Falling Short: The Spy Trap

The Spy Trap

Ching Cheong, a Hong Kong-based correspondent for Singapore’s Straits Times, was arrested in Guangzhou in April 2005 while trying to obtain transcripts of interviews with the late Chinese leader Zhao Ziyang, who was ousted in 1989 for expressing sympathy with Tiananmen demonstrators. Ching was later sentenced to five years in prison for espionage, a charge he and his supporters deny. His family says he suffers from heart problems and abdominal pain. CPJ interviewed his wife, Mary Lau, about the case.

How did you learn about Cheong’s arrest?

From the peculiar tone of his voice. In the beginning I didn’t know that he had been arrested. At 1:30 a.m. on April 23 [2005], he gave me a ring and said he was sorry he wouldn’t be back and that he was staying in Guangzhou. I was just thinking that he had changed his plans. He was supposed to be reporting in Beijing for all of April and May. I think his employer had a suspicion earlier than me because my husband told him he was sick. I joked that he just had jet lag.

On the 27th, he gave me a ring and said, “Don’t tell other people my situation. After I settle the problem, I will be back.” So I said, “You are arrested.” He repeated, “Don’t tell other people my situation. After I settle the problem, I will be back.”

So I said again, “You are arrested.” He kept silent, so I knew he was in trouble.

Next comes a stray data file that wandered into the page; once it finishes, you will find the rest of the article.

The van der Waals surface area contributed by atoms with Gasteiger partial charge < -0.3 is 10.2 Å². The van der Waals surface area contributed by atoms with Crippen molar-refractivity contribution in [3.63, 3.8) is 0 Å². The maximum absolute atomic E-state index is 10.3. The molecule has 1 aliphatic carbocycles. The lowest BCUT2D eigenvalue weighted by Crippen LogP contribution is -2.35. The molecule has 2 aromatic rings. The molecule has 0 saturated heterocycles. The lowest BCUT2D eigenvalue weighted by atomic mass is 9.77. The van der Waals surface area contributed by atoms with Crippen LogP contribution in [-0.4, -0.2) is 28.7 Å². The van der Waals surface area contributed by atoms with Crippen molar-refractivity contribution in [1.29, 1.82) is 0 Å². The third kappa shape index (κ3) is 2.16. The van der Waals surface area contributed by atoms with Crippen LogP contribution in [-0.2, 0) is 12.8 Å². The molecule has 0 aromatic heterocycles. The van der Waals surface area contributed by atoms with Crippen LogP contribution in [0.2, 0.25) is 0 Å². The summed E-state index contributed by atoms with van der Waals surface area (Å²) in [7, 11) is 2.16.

What do you think your husband’s imprisonment had to do with his efforts to obtain the Zhao transcript?

It was a trap. He knew there was a manuscript and he was trying to make arrangements to get it. I think the state security people lured him there.

Why do you think they targeted him?

For writing articles that offended authorities. Later, friends told me he had been writing an analysis about a secret pact ceding to Russia land that had been under dispute since the Qing Dynasty. My husband felt very indignant about that pact because it was done without the knowledge of the Chinese people, and they gave up such vast territory to the Russians.

Soon after Cheong’s detention became public, authorities in China said he had confessed to espionage. How do you explain this?

He confessed that he wrote articles for a Taiwan think tank. He kept very detailed records of the titles of articles and the dates. It has nothing to do with classified information—there was no classified information.

How has public attention affected his case? 

The authorities are more cautious in dealing with the case now. I think they felt they needed to charge him, however, to show the righteousness of their actions.

Can you describe your recent visit with your husband?

Smooth and brief. He was very thin, with very deep wrinkles in his forehead. Our family has applied for his early release via medical parole. We are still awaiting a reply from the authorities.

What more can the international media and organizations like CPJ do to speed Cheong’s release from prison?

Continue to raise the issue to the Chinese authorities, to remind them from time to time, and to ask for his early release.